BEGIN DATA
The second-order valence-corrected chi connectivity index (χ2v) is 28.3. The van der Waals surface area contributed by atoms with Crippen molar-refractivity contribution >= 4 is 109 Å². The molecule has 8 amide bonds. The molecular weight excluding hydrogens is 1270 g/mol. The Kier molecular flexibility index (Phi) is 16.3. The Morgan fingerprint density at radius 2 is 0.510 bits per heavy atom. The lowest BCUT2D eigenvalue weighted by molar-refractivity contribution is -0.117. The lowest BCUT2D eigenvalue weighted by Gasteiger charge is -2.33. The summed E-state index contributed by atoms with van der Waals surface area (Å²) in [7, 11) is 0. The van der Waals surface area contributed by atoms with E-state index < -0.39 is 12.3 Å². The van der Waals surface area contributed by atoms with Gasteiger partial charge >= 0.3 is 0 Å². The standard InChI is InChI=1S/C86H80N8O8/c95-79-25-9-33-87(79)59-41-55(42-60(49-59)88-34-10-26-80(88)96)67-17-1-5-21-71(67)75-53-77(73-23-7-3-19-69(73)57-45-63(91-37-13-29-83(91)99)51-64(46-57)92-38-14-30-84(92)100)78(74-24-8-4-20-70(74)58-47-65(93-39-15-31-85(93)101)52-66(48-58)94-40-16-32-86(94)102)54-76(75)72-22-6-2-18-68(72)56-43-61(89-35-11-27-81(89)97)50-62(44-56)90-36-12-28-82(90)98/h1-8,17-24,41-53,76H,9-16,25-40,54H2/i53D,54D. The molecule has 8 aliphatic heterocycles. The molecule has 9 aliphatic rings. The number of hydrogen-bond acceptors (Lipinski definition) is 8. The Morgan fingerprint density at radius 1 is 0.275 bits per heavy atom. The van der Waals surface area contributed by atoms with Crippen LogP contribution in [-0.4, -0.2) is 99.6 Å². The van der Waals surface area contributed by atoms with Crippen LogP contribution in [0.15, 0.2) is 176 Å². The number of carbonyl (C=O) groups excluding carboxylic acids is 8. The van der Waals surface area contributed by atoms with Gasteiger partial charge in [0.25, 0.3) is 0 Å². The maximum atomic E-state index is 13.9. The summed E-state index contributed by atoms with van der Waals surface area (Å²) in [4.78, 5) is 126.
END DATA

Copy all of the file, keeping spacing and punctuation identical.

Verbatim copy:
The second-order valence-corrected chi connectivity index (χ2v) is 28.3. The van der Waals surface area contributed by atoms with Crippen molar-refractivity contribution >= 4 is 109 Å². The molecule has 8 amide bonds. The molecular weight excluding hydrogens is 1270 g/mol. The Kier molecular flexibility index (Phi) is 16.3. The Morgan fingerprint density at radius 2 is 0.510 bits per heavy atom. The lowest BCUT2D eigenvalue weighted by molar-refractivity contribution is -0.117. The lowest BCUT2D eigenvalue weighted by Gasteiger charge is -2.33. The summed E-state index contributed by atoms with van der Waals surface area (Å²) in [7, 11) is 0. The van der Waals surface area contributed by atoms with E-state index < -0.39 is 12.3 Å². The van der Waals surface area contributed by atoms with Gasteiger partial charge >= 0.3 is 0 Å². The standard InChI is InChI=1S/C86H80N8O8/c95-79-25-9-33-87(79)59-41-55(42-60(49-59)88-34-10-26-80(88)96)67-17-1-5-21-71(67)75-53-77(73-23-7-3-19-69(73)57-45-63(91-37-13-29-83(91)99)51-64(46-57)92-38-14-30-84(92)100)78(74-24-8-4-20-70(74)58-47-65(93-39-15-31-85(93)101)52-66(48-58)94-40-16-32-86(94)102)54-76(75)72-22-6-2-18-68(72)56-43-61(89-35-11-27-81(89)97)50-62(44-56)90-36-12-28-82(90)98/h1-8,17-24,41-53,76H,9-16,25-40,54H2/i53D,54D. The molecule has 8 aliphatic heterocycles. The molecule has 9 aliphatic rings. The number of hydrogen-bond acceptors (Lipinski definition) is 8. The Morgan fingerprint density at radius 1 is 0.275 bits per heavy atom. The van der Waals surface area contributed by atoms with Crippen LogP contribution in [-0.4, -0.2) is 99.6 Å². The van der Waals surface area contributed by atoms with Crippen LogP contribution in [0.15, 0.2) is 176 Å². The number of carbonyl (C=O) groups excluding carboxylic acids is 8. The van der Waals surface area contributed by atoms with Gasteiger partial charge in [0.25, 0.3) is 0 Å². The maximum atomic E-state index is 13.9. The summed E-state index contributed by atoms with van der Waals surface area (Å²) in [4.78, 5) is 126.